Sunday, May 11, 2014
No, the Giants did not draft a tight end
By Dan Graziano ESPN.com
EAST RUTHERFORD, N.J. -- A couple of weeks ago, we went over the reasons why New York Giants GM Jerry Reese didn't feel it was important to get a tight end in this year's draft. The popular perception that the Giants' offense has relied on its tight end as a pass-catcher during the Tom Coughlin/Eli Manning era simply isn't supported by facts. And while the list of tight ends currently on the roster isn't inspiring, the Giants are of the belief that someone will emerge who can catch the 42 passes a year their top tight end usually catches.
So no, they didn't take a tight end in the early rounds of this year's draft. And they didn't take one in the later rounds. And even if they had taken one in the later rounds, it wouldn't have addressed the perceived problem, because whoever they drafted wouldn't have been more qualified to start than, for example, Adrien Robinson, who was a fourth-round pick in 2012 and hasn't really seen the field yet. Why would a tight end drafted Saturday be better qualified to play than Robinson, a former mid-round pick who's been in the NFL and the Giants' building for two years already?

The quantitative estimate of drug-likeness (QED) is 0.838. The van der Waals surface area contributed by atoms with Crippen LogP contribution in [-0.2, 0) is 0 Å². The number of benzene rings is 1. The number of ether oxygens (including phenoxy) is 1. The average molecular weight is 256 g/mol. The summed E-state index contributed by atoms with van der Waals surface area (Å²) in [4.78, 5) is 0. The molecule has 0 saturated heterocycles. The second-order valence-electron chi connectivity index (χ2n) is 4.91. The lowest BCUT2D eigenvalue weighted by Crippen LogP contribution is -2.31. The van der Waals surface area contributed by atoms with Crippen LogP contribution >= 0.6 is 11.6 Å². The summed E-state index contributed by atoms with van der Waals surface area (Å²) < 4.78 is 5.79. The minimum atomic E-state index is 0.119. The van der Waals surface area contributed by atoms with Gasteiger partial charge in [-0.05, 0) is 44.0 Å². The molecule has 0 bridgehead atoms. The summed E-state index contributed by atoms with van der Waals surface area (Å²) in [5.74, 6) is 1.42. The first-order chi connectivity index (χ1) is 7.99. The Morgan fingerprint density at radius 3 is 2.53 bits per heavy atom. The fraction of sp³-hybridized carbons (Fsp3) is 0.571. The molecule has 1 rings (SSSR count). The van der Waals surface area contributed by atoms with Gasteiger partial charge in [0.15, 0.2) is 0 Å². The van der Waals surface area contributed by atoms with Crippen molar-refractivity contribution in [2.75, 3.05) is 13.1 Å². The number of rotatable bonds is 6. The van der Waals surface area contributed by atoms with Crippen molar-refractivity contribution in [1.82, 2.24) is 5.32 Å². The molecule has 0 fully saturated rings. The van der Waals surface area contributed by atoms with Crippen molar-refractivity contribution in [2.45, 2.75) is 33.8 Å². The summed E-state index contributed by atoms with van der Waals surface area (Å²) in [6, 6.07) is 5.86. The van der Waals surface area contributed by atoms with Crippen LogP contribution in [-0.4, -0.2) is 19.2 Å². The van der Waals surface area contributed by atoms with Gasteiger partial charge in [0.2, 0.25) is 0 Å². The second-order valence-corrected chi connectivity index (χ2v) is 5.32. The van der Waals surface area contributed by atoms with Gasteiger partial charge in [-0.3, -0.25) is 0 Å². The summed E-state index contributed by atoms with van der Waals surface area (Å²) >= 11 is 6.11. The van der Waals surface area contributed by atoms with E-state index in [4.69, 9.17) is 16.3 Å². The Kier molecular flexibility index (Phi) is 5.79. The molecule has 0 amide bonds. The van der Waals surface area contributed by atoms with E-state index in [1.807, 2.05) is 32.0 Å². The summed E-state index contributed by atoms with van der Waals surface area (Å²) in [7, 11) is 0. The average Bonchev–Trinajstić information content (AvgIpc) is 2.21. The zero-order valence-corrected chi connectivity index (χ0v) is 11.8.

"We weren't going to force any players or overvalue anybody just because people may think we need a tight end," Giants VP of player evaluation Marc Ross said. "That's just not the way we operate."
Which isn't to say that everyone in the building feels great about the tight end situation. Giants coach Tom Coughlin echoed the sentiment that there weren't any tight ends worth taking at the spots where the Giants were picking. But he also acknowledged that he's not fully comfortable with the options on the current roster.
"Yeah, it's a concern," Coughlin said. "It's a concern in a lot of ways. But as has been said, we've got a couple of young guys here that ... Fellas, if you can't see your way to the field now..."
From that group, anyone could emerge. The Giants also could still add someone. Familiar names such as Dustin Keller and Jermichael Finley remain on the market, but they remain there due to medical concerns that might not be resolved to the Giants' or any other teams' satisfaction. If the Giants had their preference, Robinson would make a big leap this offseason and cash in on the promise they saw in him when they picked him in the fourth round two years ago.
"Adrien is very sharp and is able to count," Coughlin said. "He's on the field with four guys. And he's handled everything very well to this point. Very well."
The Giants will keep tinkering to make sure they get tight end right, as they will continue to do with every position on their roster. But they're not about to do anything drastic here. They just don't think it's as big a problem as a lot of people outside their building seem to think it is.